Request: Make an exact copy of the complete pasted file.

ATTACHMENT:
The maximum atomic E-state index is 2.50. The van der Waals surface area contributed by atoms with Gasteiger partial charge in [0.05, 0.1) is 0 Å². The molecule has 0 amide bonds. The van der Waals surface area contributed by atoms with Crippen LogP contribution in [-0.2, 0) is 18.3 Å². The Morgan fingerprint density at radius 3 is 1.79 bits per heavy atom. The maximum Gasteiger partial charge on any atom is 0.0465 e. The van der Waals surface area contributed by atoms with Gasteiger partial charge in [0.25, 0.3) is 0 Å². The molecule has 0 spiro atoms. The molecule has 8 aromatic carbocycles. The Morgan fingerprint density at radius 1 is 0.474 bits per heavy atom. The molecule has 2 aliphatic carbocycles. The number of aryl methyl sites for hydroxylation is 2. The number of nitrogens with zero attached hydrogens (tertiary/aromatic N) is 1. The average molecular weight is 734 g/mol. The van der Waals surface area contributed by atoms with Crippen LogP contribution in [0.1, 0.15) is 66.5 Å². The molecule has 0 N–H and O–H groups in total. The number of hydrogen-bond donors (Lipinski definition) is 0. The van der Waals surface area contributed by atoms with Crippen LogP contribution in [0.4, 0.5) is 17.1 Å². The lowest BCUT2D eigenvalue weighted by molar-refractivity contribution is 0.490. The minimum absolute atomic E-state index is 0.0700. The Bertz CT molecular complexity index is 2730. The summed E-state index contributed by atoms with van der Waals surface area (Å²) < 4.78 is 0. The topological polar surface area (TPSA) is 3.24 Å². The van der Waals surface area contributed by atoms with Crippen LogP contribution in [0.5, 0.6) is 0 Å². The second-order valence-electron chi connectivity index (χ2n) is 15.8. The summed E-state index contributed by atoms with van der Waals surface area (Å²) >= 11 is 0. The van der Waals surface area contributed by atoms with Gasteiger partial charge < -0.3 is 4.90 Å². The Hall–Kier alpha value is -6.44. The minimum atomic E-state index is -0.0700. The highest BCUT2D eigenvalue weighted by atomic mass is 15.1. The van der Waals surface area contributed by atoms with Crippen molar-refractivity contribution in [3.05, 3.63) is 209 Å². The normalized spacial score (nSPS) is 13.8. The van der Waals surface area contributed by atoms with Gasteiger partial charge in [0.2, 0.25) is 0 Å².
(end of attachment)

The maximum atomic E-state index is 2.50. The van der Waals surface area contributed by atoms with Gasteiger partial charge in [0.05, 0.1) is 0 Å². The molecule has 0 amide bonds. The van der Waals surface area contributed by atoms with Crippen LogP contribution in [-0.2, 0) is 18.3 Å². The Morgan fingerprint density at radius 3 is 1.79 bits per heavy atom. The maximum Gasteiger partial charge on any atom is 0.0465 e. The van der Waals surface area contributed by atoms with Gasteiger partial charge in [0.25, 0.3) is 0 Å². The molecule has 0 spiro atoms. The molecule has 8 aromatic carbocycles. The Morgan fingerprint density at radius 1 is 0.474 bits per heavy atom. The molecule has 2 aliphatic carbocycles. The number of aryl methyl sites for hydroxylation is 2. The number of nitrogens with zero attached hydrogens (tertiary/aromatic N) is 1. The average molecular weight is 734 g/mol. The van der Waals surface area contributed by atoms with Crippen LogP contribution in [0.1, 0.15) is 66.5 Å². The molecule has 0 N–H and O–H groups in total. The number of hydrogen-bond donors (Lipinski definition) is 0. The van der Waals surface area contributed by atoms with Crippen LogP contribution in [0.4, 0.5) is 17.1 Å². The lowest BCUT2D eigenvalue weighted by molar-refractivity contribution is 0.490. The minimum absolute atomic E-state index is 0.0700. The Bertz CT molecular complexity index is 2730. The summed E-state index contributed by atoms with van der Waals surface area (Å²) < 4.78 is 0. The topological polar surface area (TPSA) is 3.24 Å². The van der Waals surface area contributed by atoms with Crippen LogP contribution in [0.5, 0.6) is 0 Å². The second-order valence-electron chi connectivity index (χ2n) is 15.8. The summed E-state index contributed by atoms with van der Waals surface area (Å²) >= 11 is 0. The van der Waals surface area contributed by atoms with Gasteiger partial charge < -0.3 is 4.90 Å². The Hall–Kier alpha value is -6.44. The minimum atomic E-state index is -0.0700. The highest BCUT2D eigenvalue weighted by atomic mass is 15.1. The van der Waals surface area contributed by atoms with Crippen molar-refractivity contribution in [3.05, 3.63) is 209 Å². The normalized spacial score (nSPS) is 13.8. The van der Waals surface area contributed by atoms with Gasteiger partial charge in [0.2, 0.25) is 0 Å².